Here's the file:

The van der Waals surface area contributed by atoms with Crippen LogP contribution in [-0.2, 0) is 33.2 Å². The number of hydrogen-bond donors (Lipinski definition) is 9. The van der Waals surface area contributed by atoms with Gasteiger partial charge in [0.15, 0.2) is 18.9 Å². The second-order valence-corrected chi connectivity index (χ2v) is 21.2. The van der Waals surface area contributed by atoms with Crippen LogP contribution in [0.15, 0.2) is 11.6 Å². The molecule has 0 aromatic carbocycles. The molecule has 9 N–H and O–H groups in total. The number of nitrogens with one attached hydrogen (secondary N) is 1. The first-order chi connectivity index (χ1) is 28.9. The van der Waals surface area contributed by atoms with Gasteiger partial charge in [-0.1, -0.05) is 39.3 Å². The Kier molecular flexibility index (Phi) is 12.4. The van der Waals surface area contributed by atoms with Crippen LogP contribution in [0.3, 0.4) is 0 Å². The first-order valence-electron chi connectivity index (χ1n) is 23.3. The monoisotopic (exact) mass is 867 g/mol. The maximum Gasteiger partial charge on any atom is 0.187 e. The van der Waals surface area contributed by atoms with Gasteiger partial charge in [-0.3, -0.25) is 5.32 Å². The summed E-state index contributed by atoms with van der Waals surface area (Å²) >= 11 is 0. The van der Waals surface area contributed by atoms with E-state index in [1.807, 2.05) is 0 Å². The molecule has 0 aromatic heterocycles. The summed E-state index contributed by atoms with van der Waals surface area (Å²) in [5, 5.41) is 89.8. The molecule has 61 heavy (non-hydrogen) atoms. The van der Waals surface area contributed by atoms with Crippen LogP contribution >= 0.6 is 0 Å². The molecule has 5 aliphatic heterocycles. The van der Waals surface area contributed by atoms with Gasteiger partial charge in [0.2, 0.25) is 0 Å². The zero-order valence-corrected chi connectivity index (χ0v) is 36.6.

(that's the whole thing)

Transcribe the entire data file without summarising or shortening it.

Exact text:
The van der Waals surface area contributed by atoms with Crippen LogP contribution in [-0.2, 0) is 33.2 Å². The number of hydrogen-bond donors (Lipinski definition) is 9. The van der Waals surface area contributed by atoms with Gasteiger partial charge in [0.15, 0.2) is 18.9 Å². The second-order valence-corrected chi connectivity index (χ2v) is 21.2. The van der Waals surface area contributed by atoms with Crippen LogP contribution in [0.15, 0.2) is 11.6 Å². The molecule has 0 aromatic carbocycles. The molecule has 9 N–H and O–H groups in total. The number of nitrogens with one attached hydrogen (secondary N) is 1. The first-order chi connectivity index (χ1) is 28.9. The van der Waals surface area contributed by atoms with Gasteiger partial charge in [-0.1, -0.05) is 39.3 Å². The Kier molecular flexibility index (Phi) is 12.4. The van der Waals surface area contributed by atoms with Crippen LogP contribution in [0.3, 0.4) is 0 Å². The first-order valence-electron chi connectivity index (χ1n) is 23.3. The monoisotopic (exact) mass is 867 g/mol. The maximum Gasteiger partial charge on any atom is 0.187 e. The van der Waals surface area contributed by atoms with Gasteiger partial charge in [-0.3, -0.25) is 5.32 Å². The summed E-state index contributed by atoms with van der Waals surface area (Å²) >= 11 is 0. The van der Waals surface area contributed by atoms with E-state index in [1.807, 2.05) is 0 Å². The molecule has 0 aromatic heterocycles. The summed E-state index contributed by atoms with van der Waals surface area (Å²) in [5, 5.41) is 89.8. The molecule has 61 heavy (non-hydrogen) atoms. The van der Waals surface area contributed by atoms with Crippen LogP contribution >= 0.6 is 0 Å². The molecule has 5 aliphatic heterocycles. The van der Waals surface area contributed by atoms with Gasteiger partial charge in [0.2, 0.25) is 0 Å². The zero-order valence-corrected chi connectivity index (χ0v) is 36.6.